Of course there was The Honeydrippers and all that, going round the clubs playing Otis Rush stuff, but that’s old hat. It was obvious that something would have to come out of it that would feed my craving… for… drama if you like, for mood, to expand mood beyond singing Stormy Monday – which, incidentally, I did very well at JB’s in Dudley three weeks ago.

Yeah. A few days ago a local photographer sent us a picture of you on stage there.

In fact Bonzo’s brother, Micky, videoed the gig and it’s really funny. We’d hardly rehearsed… but it was great for Robbie [Blunt, Plant’s guitarist], because since the record’s been made there’s been various rumours flying about, people saying: “No, he doesn’t really exist; it’s not Robbie, it’s Jimmy.”

Well, let me put the record straight once and for all: Robbie Blunt is a person in his own right and he is not Jimmy Page.

I don’t really see how people can think that; I don’t think Robbie plays like Jimmy at all. They’re like chalk and cheese. Jimmy’s very aggressive in his approach…

Robert Plant studio portrait

Trying to see beyond Led Zeppelin in 1982 (Image credit: Fin Costello)

Did you consciously try to make Pictures At Eleven not sound like Led Zeppelin?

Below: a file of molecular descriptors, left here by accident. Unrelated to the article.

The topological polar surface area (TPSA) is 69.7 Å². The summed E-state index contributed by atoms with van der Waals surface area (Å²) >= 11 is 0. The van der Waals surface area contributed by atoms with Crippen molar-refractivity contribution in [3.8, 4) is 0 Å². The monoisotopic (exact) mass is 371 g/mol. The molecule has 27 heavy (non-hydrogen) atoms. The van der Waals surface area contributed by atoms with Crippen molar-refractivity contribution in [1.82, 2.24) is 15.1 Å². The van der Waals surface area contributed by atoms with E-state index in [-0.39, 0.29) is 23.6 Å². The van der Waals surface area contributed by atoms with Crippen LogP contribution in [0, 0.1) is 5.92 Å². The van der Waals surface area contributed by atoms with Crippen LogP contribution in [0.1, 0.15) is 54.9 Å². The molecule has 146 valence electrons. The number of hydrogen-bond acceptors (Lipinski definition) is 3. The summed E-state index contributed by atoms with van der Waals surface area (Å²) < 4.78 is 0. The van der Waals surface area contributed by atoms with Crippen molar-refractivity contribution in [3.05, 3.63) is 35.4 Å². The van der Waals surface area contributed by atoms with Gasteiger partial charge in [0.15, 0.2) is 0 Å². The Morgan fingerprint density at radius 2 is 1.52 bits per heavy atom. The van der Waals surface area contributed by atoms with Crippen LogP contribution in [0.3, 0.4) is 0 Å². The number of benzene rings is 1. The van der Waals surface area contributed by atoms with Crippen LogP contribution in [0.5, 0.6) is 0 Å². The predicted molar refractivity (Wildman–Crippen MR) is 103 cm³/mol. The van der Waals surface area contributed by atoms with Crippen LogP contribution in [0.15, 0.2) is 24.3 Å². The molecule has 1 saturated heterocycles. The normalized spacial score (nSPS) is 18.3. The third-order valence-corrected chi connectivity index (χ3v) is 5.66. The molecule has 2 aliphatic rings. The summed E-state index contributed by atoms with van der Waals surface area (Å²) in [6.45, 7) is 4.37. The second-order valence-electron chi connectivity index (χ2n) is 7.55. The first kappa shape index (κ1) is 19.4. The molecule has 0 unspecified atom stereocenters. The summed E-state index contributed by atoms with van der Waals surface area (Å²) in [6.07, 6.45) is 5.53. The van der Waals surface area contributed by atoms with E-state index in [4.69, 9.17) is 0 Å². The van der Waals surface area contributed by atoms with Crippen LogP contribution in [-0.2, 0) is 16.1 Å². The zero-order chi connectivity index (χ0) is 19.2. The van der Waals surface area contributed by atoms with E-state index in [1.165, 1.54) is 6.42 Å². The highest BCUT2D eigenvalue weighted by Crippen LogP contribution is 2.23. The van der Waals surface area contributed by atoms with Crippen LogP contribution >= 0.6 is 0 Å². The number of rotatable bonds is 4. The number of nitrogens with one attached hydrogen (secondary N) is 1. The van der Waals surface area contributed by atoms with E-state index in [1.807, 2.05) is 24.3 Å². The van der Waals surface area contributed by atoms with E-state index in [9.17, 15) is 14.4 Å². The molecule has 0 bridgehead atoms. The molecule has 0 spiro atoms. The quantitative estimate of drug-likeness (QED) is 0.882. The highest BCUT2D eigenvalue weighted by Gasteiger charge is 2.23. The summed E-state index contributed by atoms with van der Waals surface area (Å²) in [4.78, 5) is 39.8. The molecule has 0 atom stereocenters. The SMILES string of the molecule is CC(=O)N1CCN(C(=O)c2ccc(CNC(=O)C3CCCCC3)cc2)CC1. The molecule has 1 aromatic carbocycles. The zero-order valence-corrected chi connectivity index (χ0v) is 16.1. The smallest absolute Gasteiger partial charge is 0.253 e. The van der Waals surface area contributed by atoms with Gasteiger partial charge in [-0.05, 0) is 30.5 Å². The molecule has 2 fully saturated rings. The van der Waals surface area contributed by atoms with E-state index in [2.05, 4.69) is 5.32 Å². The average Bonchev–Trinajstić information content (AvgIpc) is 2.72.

As you can imagine, I took a million pains to try and create my own individual sound. Halfway through the thing I stopped and said to Benji the engineer, a guy who was with us for years with Zeppelin, the PA man, I asked him: “Is it close? Because if it’s close we stop!” And he said: “Oh no, the mood’s totally different.”

I was just trying to pull away as much as I could… but then again you can only pull away so far. I wanted to leave Zeppelin the way it was and… just pull those reins a little to the right.

There are similarities, of course, but that’s got to be due to the fact that I’m singing and writing, and this is how I’ve sung and written since the beginning of time. Since we thought in black and white, really.

Just for the record, Led Zeppelin are dead and buried, aren’t they?

After we lost John we issued a statement to that effect but everybody read it as being ambiguous. I can’t even remember the wording of it now. But no, there’s absolutely no point. No point at all. There’s certain people you don’t do without in life, you don’t keep things going for the sake of it. There’s no functional purpose for keeping things going. For whose convenience? Nobody’s, really.

No one could ever have taken over John’s job. Never, ever! Impossible. I listen to Zeppelin stuff now and I realise how important John was. When he drummed he was right there with either my voice or whatever Pagey was doing… you couldn’t have found anybody with the same kind of ingredient to make the band really take off like John did.

For all the shit that hit the fan those many times… we all sort of rose out of it together going: “We don’t care – take this!” And you don’t start carrying on with people who weren’t a part of that. Impossible.